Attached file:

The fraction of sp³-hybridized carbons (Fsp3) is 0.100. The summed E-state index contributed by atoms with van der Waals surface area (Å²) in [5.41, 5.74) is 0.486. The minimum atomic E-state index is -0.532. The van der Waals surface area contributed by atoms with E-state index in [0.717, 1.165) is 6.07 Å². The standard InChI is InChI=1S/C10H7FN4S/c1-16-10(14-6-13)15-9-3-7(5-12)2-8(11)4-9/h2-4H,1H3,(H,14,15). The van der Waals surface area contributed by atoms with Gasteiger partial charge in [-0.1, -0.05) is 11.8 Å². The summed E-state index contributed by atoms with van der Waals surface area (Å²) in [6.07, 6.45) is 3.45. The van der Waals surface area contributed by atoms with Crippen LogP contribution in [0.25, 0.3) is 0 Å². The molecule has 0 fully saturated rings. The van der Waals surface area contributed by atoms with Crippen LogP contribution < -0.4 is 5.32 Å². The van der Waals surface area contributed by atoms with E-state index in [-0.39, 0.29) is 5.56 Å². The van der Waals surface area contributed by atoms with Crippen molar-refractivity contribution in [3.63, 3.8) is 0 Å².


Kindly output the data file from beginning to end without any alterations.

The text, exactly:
The fraction of sp³-hybridized carbons (Fsp3) is 0.100. The summed E-state index contributed by atoms with van der Waals surface area (Å²) in [5.41, 5.74) is 0.486. The minimum atomic E-state index is -0.532. The van der Waals surface area contributed by atoms with E-state index in [0.717, 1.165) is 6.07 Å². The standard InChI is InChI=1S/C10H7FN4S/c1-16-10(14-6-13)15-9-3-7(5-12)2-8(11)4-9/h2-4H,1H3,(H,14,15). The van der Waals surface area contributed by atoms with Gasteiger partial charge in [-0.1, -0.05) is 11.8 Å². The summed E-state index contributed by atoms with van der Waals surface area (Å²) in [6.07, 6.45) is 3.45. The van der Waals surface area contributed by atoms with Crippen LogP contribution in [0.25, 0.3) is 0 Å². The molecule has 0 fully saturated rings. The van der Waals surface area contributed by atoms with Crippen LogP contribution < -0.4 is 5.32 Å². The van der Waals surface area contributed by atoms with E-state index in [-0.39, 0.29) is 5.56 Å². The van der Waals surface area contributed by atoms with Crippen molar-refractivity contribution in [3.63, 3.8) is 0 Å².